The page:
Duke Gardens on Saturday morning
Last week we had a minor household disaster. Sometime in the middle of the night, the dishwasher overflowed and got the hardwood floor well soaked. Within a few hours, the floor was badly warped, and it began to sink in that we were going to need an entire new floor. We’d just gotten new hardwoods 10 months ago, which involved lots of packing and hotel life. We aren’t looking forward to more of the same, though there’s one improvement: it looks like the homeowners’ insurance will pay this time.
On Friday we had a delicious Korean meal at Kimbap, then went to a concert by the N.C. Master Chorale. The theme was war and peace, always a timely subject, and drew on music by Josquin (c. 1450), through Bach, Mendelssohn, and several living composers. Some of the lyrics were poignant, and the musicianship was at a high level. This is an excellent chorus! Congratulations and many thanks to music director Al Sturgis.
On Saturday morning it had just stopped raining when I went over to Durham to see what was blooming at the Sarah P. Duke Gardens. I hadn’t realized it was graduation time until I saw a lot of families with their new grads in caps and gowns posing for pictures. The flowers were completely different from my last visit, and I was a little sorry my early spring favorites were all gone. Still, there were some beautiful things growing, and lots of birds singing.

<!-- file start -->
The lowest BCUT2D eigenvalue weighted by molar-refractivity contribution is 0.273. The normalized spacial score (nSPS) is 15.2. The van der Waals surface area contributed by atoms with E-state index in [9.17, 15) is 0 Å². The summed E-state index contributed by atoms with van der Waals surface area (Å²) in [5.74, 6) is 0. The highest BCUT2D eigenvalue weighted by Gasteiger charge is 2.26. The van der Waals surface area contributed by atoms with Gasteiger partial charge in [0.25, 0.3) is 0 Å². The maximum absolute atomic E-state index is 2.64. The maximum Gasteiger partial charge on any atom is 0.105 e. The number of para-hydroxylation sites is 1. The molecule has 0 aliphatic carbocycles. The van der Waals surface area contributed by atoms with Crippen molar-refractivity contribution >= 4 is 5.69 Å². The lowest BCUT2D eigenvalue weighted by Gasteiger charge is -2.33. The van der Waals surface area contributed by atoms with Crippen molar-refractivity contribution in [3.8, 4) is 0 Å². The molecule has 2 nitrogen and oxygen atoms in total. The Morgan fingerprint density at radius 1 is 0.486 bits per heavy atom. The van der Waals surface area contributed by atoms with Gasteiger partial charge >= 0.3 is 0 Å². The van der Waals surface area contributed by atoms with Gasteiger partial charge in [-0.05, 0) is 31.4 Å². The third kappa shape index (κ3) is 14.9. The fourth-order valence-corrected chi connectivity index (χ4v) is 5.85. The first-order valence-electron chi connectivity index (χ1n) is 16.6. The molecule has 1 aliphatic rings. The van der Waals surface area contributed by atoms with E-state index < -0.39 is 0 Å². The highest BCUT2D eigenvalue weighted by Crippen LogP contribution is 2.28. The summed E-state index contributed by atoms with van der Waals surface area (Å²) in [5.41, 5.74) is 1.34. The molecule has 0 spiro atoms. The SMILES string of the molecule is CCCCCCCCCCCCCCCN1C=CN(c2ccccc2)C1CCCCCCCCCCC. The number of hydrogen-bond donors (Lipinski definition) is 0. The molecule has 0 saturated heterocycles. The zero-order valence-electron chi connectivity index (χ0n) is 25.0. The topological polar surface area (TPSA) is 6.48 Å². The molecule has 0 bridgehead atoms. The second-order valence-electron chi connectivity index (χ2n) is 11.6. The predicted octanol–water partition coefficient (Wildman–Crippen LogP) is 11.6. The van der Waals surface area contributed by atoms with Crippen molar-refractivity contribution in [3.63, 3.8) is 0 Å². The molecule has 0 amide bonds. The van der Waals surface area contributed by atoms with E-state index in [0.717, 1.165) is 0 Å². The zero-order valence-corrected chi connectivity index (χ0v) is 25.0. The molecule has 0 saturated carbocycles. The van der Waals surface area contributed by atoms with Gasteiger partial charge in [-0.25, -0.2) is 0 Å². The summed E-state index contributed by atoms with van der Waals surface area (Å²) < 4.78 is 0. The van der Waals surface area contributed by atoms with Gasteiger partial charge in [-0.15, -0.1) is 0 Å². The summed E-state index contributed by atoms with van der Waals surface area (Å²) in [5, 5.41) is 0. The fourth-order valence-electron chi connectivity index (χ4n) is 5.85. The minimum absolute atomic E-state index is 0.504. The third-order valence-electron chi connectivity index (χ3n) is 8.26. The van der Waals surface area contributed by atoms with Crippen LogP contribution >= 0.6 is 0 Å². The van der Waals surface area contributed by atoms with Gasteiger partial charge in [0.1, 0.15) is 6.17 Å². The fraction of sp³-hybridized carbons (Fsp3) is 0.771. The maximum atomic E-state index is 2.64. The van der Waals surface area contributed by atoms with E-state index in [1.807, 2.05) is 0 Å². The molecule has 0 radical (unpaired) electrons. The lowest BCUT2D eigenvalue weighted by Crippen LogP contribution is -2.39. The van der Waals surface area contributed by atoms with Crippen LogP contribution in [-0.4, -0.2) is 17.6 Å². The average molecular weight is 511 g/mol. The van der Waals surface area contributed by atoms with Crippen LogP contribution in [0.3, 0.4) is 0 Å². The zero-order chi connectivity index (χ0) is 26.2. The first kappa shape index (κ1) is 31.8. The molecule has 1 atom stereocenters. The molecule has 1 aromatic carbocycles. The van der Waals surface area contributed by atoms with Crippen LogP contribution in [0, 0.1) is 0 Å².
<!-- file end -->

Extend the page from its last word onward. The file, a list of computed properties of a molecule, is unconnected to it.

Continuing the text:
On the way back, I stopped at the nearby Nasher Museum of Art , and checked out Royal Flush, a show by Nina Chanel Abney. Abney is a young African-American artist, and she’s clearly interested in matters of race, but also in lots of other things, including mass media, gender, celebrity, state-sanctioned violence, and inequality. She has a bright palette, and a broad visual vocabulary that includes abstraction and figuration. In some of her work there is a lot of humor, but some is biting and dark. It’s worth seeing.
At least it was for me. What you get from an art exhibit depends a lot on what you bring to it. If you invest some time in looking at art, you start to see more.
There was a report this week of an art prank in which students put a store-bought pineapple in an exhibition, which a janitor then covered by a glass case and became the subject of art criticism. This reminded me of Marcel Duchamp’s famous work of 1917, Fountain, an ordinary urinal submitted for exhibit as a work of art.
Fountain was the subject of a show I saw last week in New York at the Francis M. Naumann gallery that presented 31 artists paying it homage. I’d formerly thought of Fountain as a clever and outrageous stunt, which it certainly was. But it was clearly more, or we wouldn’t still be thinking about it 100 years later.
Duchamp may have been getting at this: art is not fundamentally about objects, but how we think about objects. That is, the distinguishing characteristic that causes something to be a work of art is that we think of it as such.
While looking at art can change us in various ways and make us look at the world differently, we as viewers also are continually bringing art into existence, and changing its boundaries. The more we are open to new experiences, curious, and brave, the more art can be generated. At the same time, we keep growing.